client = pilosa.Client()
schema = client.schema()
repository = schema.index("repository")
stargazer = repository.field("stargazer", time_quantum=pilosa.TimeQuantum.YEAR_MONTH_DAY)
language = repository.field("language")
client.sync_schema(schema)
Import Data From CSV Files

Now that we have our index and our fields, we can import the data we downloaded earlier and be on our way to making our own queries.

First, we will load our data into the stargazer field:

time_func = lambda s: int(time.mktime(time.strptime(s, "%Y-%m-%dT%H:%M")))
with open("stargazer.csv") as f:
    stargazer_reader = csv_column_reader(f, timefunc=time_func)
    client.import_field(stargazer, stargazer_reader)

Due to the time aspect of the stargazer csv file, we have to specify the time stamp format in the csv_column_reader function. We set the variable time_func to the format present in the csv file and call it in the csv_column_reader function, which will take the csv file and the time stamp format and translate the csv file into a format Pilosa can read

Next, we will load our data into the language field:

with open("language.csv") as f:
    language_reader = csv_column_reader(f, csv_row_id_column_id)
    client.import_field(language, language_reader)

The language is a set field, but since the default field type is set, we didn’t need to specify it.

For more information on imports in python-pilosa, please see the python-pilosa site.

Note that both the user IDs and the repository IDs were remapped to sequential integers in the data files, they don’t correspond to actual Github IDs anymore. You can check out languages.txt to see the mapping for languages.

Make Some Queries

Now that we have a working schema, we can query it.

Which repositories did user 14 star:

response = client.query(stargazer.row(14))
print("User 14 starred: ", response.result.row.columns)
User 14 starred:  [1, 2, 3, 362, 368, 391, 396, 409, 416, 430, 436, 450, 454, 460, 461, 464, 466, 469, 470, 483, 484, 486, 490, 491, 503, 504, 514]

What are the top 5 languages in the sample data:

def load_language_names():
    with open("languages.txt") as f:
        return [line.strip() for line in f]

def print_topn(items):
    lines = ["\t{i}. {s[0]}: {s[1]} stars".format(s=s, i=i + 1) for i, s in enumerate(items)]
    print("\n".join(lines))

language_names = load_language_names()
top_languages = client.query(language.topn(5)).result.count_items
language_items = [(language_names[item.id], item.count) for item in top_languages]
print("Top languages: ")
print_topn(language_items)
Top languages: 
        1. Go: 119 stars
        2. Shell: 50 stars
        3. Makefile: 48 stars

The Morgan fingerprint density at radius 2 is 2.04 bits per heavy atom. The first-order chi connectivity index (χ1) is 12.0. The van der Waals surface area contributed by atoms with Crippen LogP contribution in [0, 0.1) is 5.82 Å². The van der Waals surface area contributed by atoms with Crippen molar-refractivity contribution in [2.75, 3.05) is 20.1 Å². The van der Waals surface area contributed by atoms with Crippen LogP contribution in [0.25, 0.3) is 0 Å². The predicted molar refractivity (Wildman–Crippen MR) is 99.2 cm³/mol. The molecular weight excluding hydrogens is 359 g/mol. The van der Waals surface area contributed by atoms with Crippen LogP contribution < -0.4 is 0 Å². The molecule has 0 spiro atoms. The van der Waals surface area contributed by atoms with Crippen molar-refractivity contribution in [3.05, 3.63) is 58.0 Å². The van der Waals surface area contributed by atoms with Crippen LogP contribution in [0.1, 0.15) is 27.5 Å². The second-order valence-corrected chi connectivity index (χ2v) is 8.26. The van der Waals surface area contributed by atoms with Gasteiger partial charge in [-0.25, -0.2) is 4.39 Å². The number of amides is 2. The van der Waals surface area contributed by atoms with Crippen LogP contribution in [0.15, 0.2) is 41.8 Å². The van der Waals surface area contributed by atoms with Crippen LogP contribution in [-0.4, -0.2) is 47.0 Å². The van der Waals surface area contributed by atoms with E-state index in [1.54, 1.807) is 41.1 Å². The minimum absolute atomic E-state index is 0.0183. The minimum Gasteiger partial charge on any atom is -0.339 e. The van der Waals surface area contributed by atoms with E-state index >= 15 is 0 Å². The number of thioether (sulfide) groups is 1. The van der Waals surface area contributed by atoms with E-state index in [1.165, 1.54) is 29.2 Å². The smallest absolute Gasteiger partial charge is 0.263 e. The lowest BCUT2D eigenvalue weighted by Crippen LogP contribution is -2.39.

4. HTML: 31 stars
        5. JavaScript: 25 stars

Which repositories were starred by user 14 and 19:

repsonse = client.query(repository.intersect(stargazer.row(14), stargazer.row(19)))
print("Both user 14 and 19 starred: ", response.result.row.columns)
Both user 14 and 19 starred:  [1, 2, 3, 362, 368, 391, 396, 409, 416, 430, 436, 450, 454, 460, 461, 464, 466, 469, 470, 483, 484, 486, 490, 491, 503, 504, 514]

Which repositories were starred by user 14 or 19:

response = client.query(repository.union(stargazer.row(14), stargazer.row(19)))
print("User 14 or 19 starred: ", response.result.row.columns)
User 14 or 19 starred:  [1, 2, 3, 361, 362, 368, 376, 377, 378, 382, 386, 388, 391, 396, 398, 400, 409, 411, 412, 416, 426, 428, 430, 435, 436, 450, 452, 453, 454, 456, 460, 461, 464, 465, 466, 469, 470, 483, 484, 486, 487, 489, 490, 491, 500, 503, 504, 505, 512, 514]

Which repositories were starred by user 14 and 19 and also were written in language 1:

response = client.query(repository.intersect(stargazer.row(14), stargazer.row(19), language.row(1)))
print("Both user 14 and 19 starred and were written in language 1: ", response.result.row.columns)
Both user 14 and 19 starred and were written in language 1:  [2, 362, 416, 461]

Set user 99999 as a stargazer for repository 77777:

client.query(stargazer.set(99999, 77777))
print("Set user 99999 as a stargazer for repository 77777")
Set user 99999 as a stargazer for repository 77777

Please note that while user ID 99999 may not be sequential with the other column IDs, it is still a relatively low number. Don’t try to use arbitrary 64-bit integers as column or row IDs in Pilosa - this will lead to problems such as poor performance and out of memory errors.

For more information about python-pilosa, please see our Python client library at python-pilosa or checkout the python-pilosa Data Model and Queries section for more query options.

What’s Next?

You can jump to Data Model for an in-depth look at Pilosa’s data model, or Query Language for more details about PQL, the query language of Pilosa. Check out the Examples page for example implementations of real world use cases for Pilosa. Ready to get going in your favorite language? Have a peek at our small but expanding set of official Client Libraries.


View markdown source on Github. Last updated 3 months ago.